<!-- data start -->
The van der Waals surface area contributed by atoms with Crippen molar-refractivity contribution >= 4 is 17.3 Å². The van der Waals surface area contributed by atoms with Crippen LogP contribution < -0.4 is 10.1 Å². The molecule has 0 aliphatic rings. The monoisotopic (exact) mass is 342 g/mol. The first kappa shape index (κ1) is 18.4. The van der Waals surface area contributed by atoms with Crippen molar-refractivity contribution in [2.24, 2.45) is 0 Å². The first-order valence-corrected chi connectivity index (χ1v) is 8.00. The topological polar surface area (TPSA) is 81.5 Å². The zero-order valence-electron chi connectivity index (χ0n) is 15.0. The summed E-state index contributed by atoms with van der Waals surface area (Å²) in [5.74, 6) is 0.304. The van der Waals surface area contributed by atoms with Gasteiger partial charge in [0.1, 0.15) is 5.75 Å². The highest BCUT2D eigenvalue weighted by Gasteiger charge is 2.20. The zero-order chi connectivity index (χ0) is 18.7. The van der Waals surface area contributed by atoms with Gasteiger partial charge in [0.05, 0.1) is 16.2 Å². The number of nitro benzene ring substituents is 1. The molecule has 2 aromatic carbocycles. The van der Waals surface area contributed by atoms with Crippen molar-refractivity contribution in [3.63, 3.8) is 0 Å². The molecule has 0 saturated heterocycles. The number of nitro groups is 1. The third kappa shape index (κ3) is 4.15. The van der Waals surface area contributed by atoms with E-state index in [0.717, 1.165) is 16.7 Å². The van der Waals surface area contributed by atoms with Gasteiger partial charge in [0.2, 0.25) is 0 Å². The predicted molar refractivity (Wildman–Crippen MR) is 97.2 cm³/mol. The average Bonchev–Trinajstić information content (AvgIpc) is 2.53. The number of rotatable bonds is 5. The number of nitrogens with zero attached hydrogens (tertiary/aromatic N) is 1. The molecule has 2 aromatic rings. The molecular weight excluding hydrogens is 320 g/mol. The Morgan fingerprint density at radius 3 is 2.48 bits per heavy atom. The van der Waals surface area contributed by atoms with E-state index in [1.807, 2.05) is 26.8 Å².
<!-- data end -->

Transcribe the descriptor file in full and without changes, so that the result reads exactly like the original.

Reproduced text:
The van der Waals surface area contributed by atoms with Crippen molar-refractivity contribution >= 4 is 17.3 Å². The van der Waals surface area contributed by atoms with Crippen LogP contribution < -0.4 is 10.1 Å². The molecule has 0 aliphatic rings. The monoisotopic (exact) mass is 342 g/mol. The first kappa shape index (κ1) is 18.4. The van der Waals surface area contributed by atoms with Crippen molar-refractivity contribution in [2.24, 2.45) is 0 Å². The first-order valence-corrected chi connectivity index (χ1v) is 8.00. The topological polar surface area (TPSA) is 81.5 Å². The zero-order valence-electron chi connectivity index (χ0n) is 15.0. The summed E-state index contributed by atoms with van der Waals surface area (Å²) in [5.74, 6) is 0.304. The van der Waals surface area contributed by atoms with Gasteiger partial charge in [0.1, 0.15) is 5.75 Å². The highest BCUT2D eigenvalue weighted by Gasteiger charge is 2.20. The zero-order chi connectivity index (χ0) is 18.7. The van der Waals surface area contributed by atoms with Gasteiger partial charge in [0.05, 0.1) is 16.2 Å². The number of nitro benzene ring substituents is 1. The molecule has 2 aromatic carbocycles. The van der Waals surface area contributed by atoms with Crippen molar-refractivity contribution in [3.63, 3.8) is 0 Å². The molecule has 0 saturated heterocycles. The number of nitro groups is 1. The third kappa shape index (κ3) is 4.15. The van der Waals surface area contributed by atoms with E-state index in [0.717, 1.165) is 16.7 Å². The van der Waals surface area contributed by atoms with Gasteiger partial charge in [0.2, 0.25) is 0 Å². The predicted molar refractivity (Wildman–Crippen MR) is 97.2 cm³/mol. The average Bonchev–Trinajstić information content (AvgIpc) is 2.53. The number of rotatable bonds is 5. The number of nitrogens with zero attached hydrogens (tertiary/aromatic N) is 1. The molecule has 2 aromatic rings. The molecular weight excluding hydrogens is 320 g/mol. The Morgan fingerprint density at radius 3 is 2.48 bits per heavy atom. The van der Waals surface area contributed by atoms with E-state index in [1.807, 2.05) is 26.8 Å².